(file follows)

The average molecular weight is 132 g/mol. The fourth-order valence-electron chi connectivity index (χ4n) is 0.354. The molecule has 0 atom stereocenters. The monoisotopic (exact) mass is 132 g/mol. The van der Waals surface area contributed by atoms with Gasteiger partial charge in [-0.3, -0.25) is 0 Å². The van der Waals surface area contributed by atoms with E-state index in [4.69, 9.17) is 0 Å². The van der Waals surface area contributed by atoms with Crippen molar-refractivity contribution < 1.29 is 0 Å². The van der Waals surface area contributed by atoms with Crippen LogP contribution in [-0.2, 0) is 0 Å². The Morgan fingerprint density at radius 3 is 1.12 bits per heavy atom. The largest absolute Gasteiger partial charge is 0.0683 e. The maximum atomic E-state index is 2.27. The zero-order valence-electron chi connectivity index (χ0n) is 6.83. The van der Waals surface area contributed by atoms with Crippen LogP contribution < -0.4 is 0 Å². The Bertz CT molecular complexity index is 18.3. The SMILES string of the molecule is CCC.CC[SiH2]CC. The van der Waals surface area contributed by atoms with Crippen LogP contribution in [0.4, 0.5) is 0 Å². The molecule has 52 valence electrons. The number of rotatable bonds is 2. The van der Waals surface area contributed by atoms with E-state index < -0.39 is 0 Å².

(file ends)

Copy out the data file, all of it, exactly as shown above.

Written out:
The average molecular weight is 132 g/mol. The fourth-order valence-electron chi connectivity index (χ4n) is 0.354. The molecule has 0 atom stereocenters. The monoisotopic (exact) mass is 132 g/mol. The van der Waals surface area contributed by atoms with Gasteiger partial charge in [-0.3, -0.25) is 0 Å². The van der Waals surface area contributed by atoms with E-state index in [4.69, 9.17) is 0 Å². The van der Waals surface area contributed by atoms with Crippen molar-refractivity contribution < 1.29 is 0 Å². The van der Waals surface area contributed by atoms with Crippen LogP contribution in [-0.2, 0) is 0 Å². The Morgan fingerprint density at radius 3 is 1.12 bits per heavy atom. The largest absolute Gasteiger partial charge is 0.0683 e. The maximum atomic E-state index is 2.27. The zero-order valence-electron chi connectivity index (χ0n) is 6.83. The van der Waals surface area contributed by atoms with Crippen LogP contribution < -0.4 is 0 Å². The Bertz CT molecular complexity index is 18.3. The SMILES string of the molecule is CCC.CC[SiH2]CC. The van der Waals surface area contributed by atoms with Crippen LogP contribution in [0.4, 0.5) is 0 Å². The molecule has 52 valence electrons. The number of rotatable bonds is 2. The van der Waals surface area contributed by atoms with E-state index < -0.39 is 0 Å².